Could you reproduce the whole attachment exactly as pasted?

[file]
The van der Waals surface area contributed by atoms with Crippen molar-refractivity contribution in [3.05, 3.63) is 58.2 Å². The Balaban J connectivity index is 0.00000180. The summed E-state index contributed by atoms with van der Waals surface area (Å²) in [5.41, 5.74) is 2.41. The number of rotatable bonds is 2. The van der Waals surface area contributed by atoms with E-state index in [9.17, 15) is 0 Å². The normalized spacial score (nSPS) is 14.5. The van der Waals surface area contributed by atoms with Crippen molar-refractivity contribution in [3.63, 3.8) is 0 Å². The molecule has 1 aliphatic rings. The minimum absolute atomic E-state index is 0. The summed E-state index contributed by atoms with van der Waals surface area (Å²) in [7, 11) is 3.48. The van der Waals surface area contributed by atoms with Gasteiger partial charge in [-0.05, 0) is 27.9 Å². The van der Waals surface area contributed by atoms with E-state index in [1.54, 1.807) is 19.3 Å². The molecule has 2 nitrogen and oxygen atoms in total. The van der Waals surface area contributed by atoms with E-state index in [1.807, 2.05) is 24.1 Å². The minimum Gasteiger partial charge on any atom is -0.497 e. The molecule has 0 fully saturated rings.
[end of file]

The van der Waals surface area contributed by atoms with Crippen molar-refractivity contribution in [3.05, 3.63) is 58.2 Å². The Balaban J connectivity index is 0.00000180. The summed E-state index contributed by atoms with van der Waals surface area (Å²) in [5.41, 5.74) is 2.41. The number of rotatable bonds is 2. The van der Waals surface area contributed by atoms with E-state index in [9.17, 15) is 0 Å². The normalized spacial score (nSPS) is 14.5. The van der Waals surface area contributed by atoms with Crippen molar-refractivity contribution in [3.63, 3.8) is 0 Å². The molecule has 1 aliphatic rings. The minimum absolute atomic E-state index is 0. The summed E-state index contributed by atoms with van der Waals surface area (Å²) in [7, 11) is 3.48. The van der Waals surface area contributed by atoms with Gasteiger partial charge in [-0.05, 0) is 27.9 Å². The van der Waals surface area contributed by atoms with E-state index in [1.54, 1.807) is 19.3 Å². The molecule has 2 nitrogen and oxygen atoms in total. The van der Waals surface area contributed by atoms with E-state index in [1.807, 2.05) is 24.1 Å². The minimum Gasteiger partial charge on any atom is -0.497 e. The molecule has 0 fully saturated rings.